Friday, October 5,
On a typical weekday, the happy purr of an airplane engine only occasionally drifts across the wide expanse of Rialto Municipal Airport.
Small airports are often like small towns. Everybody knows everybody. Folks help each other out, work together, party together.
"We're all like a big family," said 61-year-old Manuel "Manny" Lucero, who's been painting airplanes at the airport since 1969.
"You see a hangar door open, it's like a welcome sign," airport Director Rich Scanlan said.
That's all changed since an act of Congress put the venerable Rialto airfield on the path to closure to make way for a sprawling new development dubbed Renaissance Rialto, designed to bolster the working-class city's image and economy.
"The airport is dead now - has been ever since it sold," Lucero lamented, sitting in his plain office next to the hangar where he's made his living for nearly four decades.
Gone are the weekend barbecues, the impromptu get-togethers, the joyful camaraderie. The airport caf , a central gathering place, closed some years ago and is a poignant reminder of better days.
"It's just like somebody pulling my heart out," said.
News of the impending closure spread through the aviation community nationally and has nearly killed his business, even though it's unclear when the airport will actually close.
A Piper Cherokee Lance sits outside, ready for paint, the first job he's had since November.
Lucero's reputation was such that he once painted a DC-7 for Howard Hughes, employed 17 people and comfortably put his two kids through college.
"The guy said if I do a good job (on the Piper) I'll have 100 airplanes, until the bulldozers pull up in front of my shop," he said.
The Rialto field is going the way of many general aviation airports, done in by skyrocketing land values and officials with dollar signs in their eyes looking to kick-start their community's economy.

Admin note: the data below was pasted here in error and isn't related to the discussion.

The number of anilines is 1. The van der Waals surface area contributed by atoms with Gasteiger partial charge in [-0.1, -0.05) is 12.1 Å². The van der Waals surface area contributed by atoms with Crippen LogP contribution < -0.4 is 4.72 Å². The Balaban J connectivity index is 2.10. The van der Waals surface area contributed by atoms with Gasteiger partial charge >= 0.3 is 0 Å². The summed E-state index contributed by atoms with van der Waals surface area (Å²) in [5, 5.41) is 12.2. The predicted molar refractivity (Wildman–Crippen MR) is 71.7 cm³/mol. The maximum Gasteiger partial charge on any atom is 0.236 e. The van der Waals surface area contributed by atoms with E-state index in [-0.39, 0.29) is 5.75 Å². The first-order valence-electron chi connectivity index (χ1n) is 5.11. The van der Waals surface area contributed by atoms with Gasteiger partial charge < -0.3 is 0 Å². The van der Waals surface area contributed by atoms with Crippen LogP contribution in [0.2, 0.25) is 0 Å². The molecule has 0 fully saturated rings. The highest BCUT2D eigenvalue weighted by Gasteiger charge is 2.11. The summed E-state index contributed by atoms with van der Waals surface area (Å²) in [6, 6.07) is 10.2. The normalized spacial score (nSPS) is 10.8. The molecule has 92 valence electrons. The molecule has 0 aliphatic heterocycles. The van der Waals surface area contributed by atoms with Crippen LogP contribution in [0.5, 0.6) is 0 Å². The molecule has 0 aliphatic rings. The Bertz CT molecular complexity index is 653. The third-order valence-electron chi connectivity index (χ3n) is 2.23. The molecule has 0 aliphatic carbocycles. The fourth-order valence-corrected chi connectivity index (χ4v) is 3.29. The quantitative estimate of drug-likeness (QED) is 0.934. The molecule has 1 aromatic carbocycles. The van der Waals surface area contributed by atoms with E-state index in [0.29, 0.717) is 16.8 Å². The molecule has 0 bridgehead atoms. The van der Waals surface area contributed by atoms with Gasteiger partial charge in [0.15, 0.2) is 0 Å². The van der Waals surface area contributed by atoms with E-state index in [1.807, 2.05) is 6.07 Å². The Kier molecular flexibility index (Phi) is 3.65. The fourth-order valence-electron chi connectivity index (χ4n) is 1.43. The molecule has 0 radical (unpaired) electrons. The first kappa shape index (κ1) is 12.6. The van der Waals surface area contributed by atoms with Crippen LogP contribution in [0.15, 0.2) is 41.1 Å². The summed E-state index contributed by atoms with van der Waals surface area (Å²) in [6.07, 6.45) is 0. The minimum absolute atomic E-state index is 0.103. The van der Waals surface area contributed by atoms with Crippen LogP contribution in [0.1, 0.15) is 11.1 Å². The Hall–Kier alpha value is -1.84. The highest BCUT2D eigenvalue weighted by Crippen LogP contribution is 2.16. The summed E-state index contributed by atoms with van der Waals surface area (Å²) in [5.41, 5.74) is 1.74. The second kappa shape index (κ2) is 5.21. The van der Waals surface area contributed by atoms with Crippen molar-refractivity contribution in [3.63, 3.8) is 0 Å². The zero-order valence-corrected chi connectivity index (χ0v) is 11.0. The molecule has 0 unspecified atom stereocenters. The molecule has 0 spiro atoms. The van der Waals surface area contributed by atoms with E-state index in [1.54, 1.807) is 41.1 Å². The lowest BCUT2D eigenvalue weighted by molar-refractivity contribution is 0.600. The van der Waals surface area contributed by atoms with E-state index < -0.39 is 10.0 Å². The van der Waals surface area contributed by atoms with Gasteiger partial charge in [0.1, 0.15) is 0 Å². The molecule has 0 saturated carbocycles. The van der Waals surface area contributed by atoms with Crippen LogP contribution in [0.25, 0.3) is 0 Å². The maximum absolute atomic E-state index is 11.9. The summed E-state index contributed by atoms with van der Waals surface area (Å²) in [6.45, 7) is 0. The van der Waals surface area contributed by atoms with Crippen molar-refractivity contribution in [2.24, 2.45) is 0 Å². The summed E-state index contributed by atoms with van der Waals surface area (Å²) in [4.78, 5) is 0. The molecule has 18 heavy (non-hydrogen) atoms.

All that flat, open acreage is worth far more with offices, shops and homes than it is with any number of Cessnas and Pipers.
"Rialto is a perfect example of competing interests," said Bill Dunn, vice president of the Aircraft Owners and Pilots Association. "It was a tremendous asset that was underutilized until a developer came along. Unfortunately, officials look at dollars instead of long-term transportation needs. This is driven by greed."
Rialto's airport is in line to follow other local airfields into oblivion.
Morrow Field in Colton, just north of Valley Boulevard between Pepper and Riverside avenues, and Tri-City Airport, roughly along today's Hospitality Lane in San Bernardino, closed ages ago.
Airports available for public use dropped from 6,437 in 1975 to 5,008 in 2001, according to data compiled by the pilots association.
The Rialto airport was born in 1945 when Sam Miro was passing through town and bought 80 acres of scrub land for $18,000, according to historian John Anthony Adams.
Lucero Miro and his five sons spent a year clearing brush and moving rocks to create a usable runway. He lived on a little house at the airport until his death in the 1970s.